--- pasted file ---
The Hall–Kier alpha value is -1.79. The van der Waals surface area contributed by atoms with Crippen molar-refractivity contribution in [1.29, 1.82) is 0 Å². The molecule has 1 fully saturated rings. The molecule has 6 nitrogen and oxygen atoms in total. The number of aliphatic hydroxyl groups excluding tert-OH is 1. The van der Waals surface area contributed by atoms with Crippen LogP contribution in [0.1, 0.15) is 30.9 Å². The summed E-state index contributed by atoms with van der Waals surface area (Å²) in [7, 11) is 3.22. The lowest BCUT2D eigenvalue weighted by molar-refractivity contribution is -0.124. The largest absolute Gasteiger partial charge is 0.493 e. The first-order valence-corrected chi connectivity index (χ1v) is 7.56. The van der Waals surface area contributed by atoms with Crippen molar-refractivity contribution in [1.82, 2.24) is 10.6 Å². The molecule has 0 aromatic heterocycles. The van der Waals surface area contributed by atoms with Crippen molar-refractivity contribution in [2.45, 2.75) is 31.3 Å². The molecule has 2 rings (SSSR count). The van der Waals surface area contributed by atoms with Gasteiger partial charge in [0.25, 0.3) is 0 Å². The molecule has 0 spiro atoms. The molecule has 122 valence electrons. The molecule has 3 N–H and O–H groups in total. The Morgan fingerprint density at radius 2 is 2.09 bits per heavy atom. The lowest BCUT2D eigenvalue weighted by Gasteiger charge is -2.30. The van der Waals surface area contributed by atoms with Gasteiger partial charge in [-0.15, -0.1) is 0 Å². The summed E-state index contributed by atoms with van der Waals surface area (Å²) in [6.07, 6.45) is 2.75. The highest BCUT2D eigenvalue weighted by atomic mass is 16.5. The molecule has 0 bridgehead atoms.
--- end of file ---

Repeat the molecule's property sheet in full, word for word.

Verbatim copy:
The Hall–Kier alpha value is -1.79. The van der Waals surface area contributed by atoms with Crippen molar-refractivity contribution in [1.29, 1.82) is 0 Å². The molecule has 1 fully saturated rings. The molecule has 6 nitrogen and oxygen atoms in total. The number of aliphatic hydroxyl groups excluding tert-OH is 1. The van der Waals surface area contributed by atoms with Crippen LogP contribution in [0.1, 0.15) is 30.9 Å². The summed E-state index contributed by atoms with van der Waals surface area (Å²) in [7, 11) is 3.22. The lowest BCUT2D eigenvalue weighted by molar-refractivity contribution is -0.124. The largest absolute Gasteiger partial charge is 0.493 e. The first-order valence-corrected chi connectivity index (χ1v) is 7.56. The van der Waals surface area contributed by atoms with Crippen molar-refractivity contribution in [1.82, 2.24) is 10.6 Å². The molecule has 0 aromatic heterocycles. The van der Waals surface area contributed by atoms with Crippen molar-refractivity contribution in [2.45, 2.75) is 31.3 Å². The molecule has 2 rings (SSSR count). The van der Waals surface area contributed by atoms with Gasteiger partial charge in [0.25, 0.3) is 0 Å². The molecule has 0 spiro atoms. The molecule has 122 valence electrons. The molecule has 3 N–H and O–H groups in total. The Morgan fingerprint density at radius 2 is 2.09 bits per heavy atom. The lowest BCUT2D eigenvalue weighted by Gasteiger charge is -2.30. The van der Waals surface area contributed by atoms with Gasteiger partial charge in [-0.15, -0.1) is 0 Å². The summed E-state index contributed by atoms with van der Waals surface area (Å²) in [6.07, 6.45) is 2.75. The highest BCUT2D eigenvalue weighted by atomic mass is 16.5. The molecule has 0 bridgehead atoms.